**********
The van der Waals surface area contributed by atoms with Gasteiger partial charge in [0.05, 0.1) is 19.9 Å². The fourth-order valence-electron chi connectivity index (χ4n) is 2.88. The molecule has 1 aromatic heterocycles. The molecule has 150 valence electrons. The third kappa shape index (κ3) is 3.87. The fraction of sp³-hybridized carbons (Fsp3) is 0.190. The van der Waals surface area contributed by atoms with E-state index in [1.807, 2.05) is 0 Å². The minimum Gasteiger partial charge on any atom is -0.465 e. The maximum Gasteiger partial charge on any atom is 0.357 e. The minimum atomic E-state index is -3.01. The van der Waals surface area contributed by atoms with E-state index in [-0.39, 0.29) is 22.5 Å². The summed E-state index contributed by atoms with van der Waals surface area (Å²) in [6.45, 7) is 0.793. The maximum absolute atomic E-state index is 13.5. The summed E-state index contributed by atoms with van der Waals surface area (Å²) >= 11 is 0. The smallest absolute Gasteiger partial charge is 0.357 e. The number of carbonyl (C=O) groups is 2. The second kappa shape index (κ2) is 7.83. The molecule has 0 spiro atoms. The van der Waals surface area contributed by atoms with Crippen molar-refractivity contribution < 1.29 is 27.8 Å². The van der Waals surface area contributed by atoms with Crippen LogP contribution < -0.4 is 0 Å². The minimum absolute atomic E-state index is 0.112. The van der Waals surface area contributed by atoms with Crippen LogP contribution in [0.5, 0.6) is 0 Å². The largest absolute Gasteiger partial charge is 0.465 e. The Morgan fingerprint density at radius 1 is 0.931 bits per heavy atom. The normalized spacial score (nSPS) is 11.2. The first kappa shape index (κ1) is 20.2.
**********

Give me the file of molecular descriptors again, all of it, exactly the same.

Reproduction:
The van der Waals surface area contributed by atoms with Gasteiger partial charge in [0.05, 0.1) is 19.9 Å². The fourth-order valence-electron chi connectivity index (χ4n) is 2.88. The molecule has 1 aromatic heterocycles. The molecule has 150 valence electrons. The third kappa shape index (κ3) is 3.87. The fraction of sp³-hybridized carbons (Fsp3) is 0.190. The van der Waals surface area contributed by atoms with E-state index in [1.807, 2.05) is 0 Å². The minimum Gasteiger partial charge on any atom is -0.465 e. The maximum Gasteiger partial charge on any atom is 0.357 e. The minimum atomic E-state index is -3.01. The van der Waals surface area contributed by atoms with E-state index in [-0.39, 0.29) is 22.5 Å². The summed E-state index contributed by atoms with van der Waals surface area (Å²) in [6.45, 7) is 0.793. The maximum absolute atomic E-state index is 13.5. The summed E-state index contributed by atoms with van der Waals surface area (Å²) >= 11 is 0. The smallest absolute Gasteiger partial charge is 0.357 e. The number of carbonyl (C=O) groups is 2. The second kappa shape index (κ2) is 7.83. The molecule has 0 spiro atoms. The van der Waals surface area contributed by atoms with Crippen molar-refractivity contribution < 1.29 is 27.8 Å². The van der Waals surface area contributed by atoms with Crippen LogP contribution < -0.4 is 0 Å². The minimum absolute atomic E-state index is 0.112. The van der Waals surface area contributed by atoms with Crippen LogP contribution in [0.5, 0.6) is 0 Å². The largest absolute Gasteiger partial charge is 0.465 e. The Morgan fingerprint density at radius 1 is 0.931 bits per heavy atom. The normalized spacial score (nSPS) is 11.2. The first kappa shape index (κ1) is 20.2.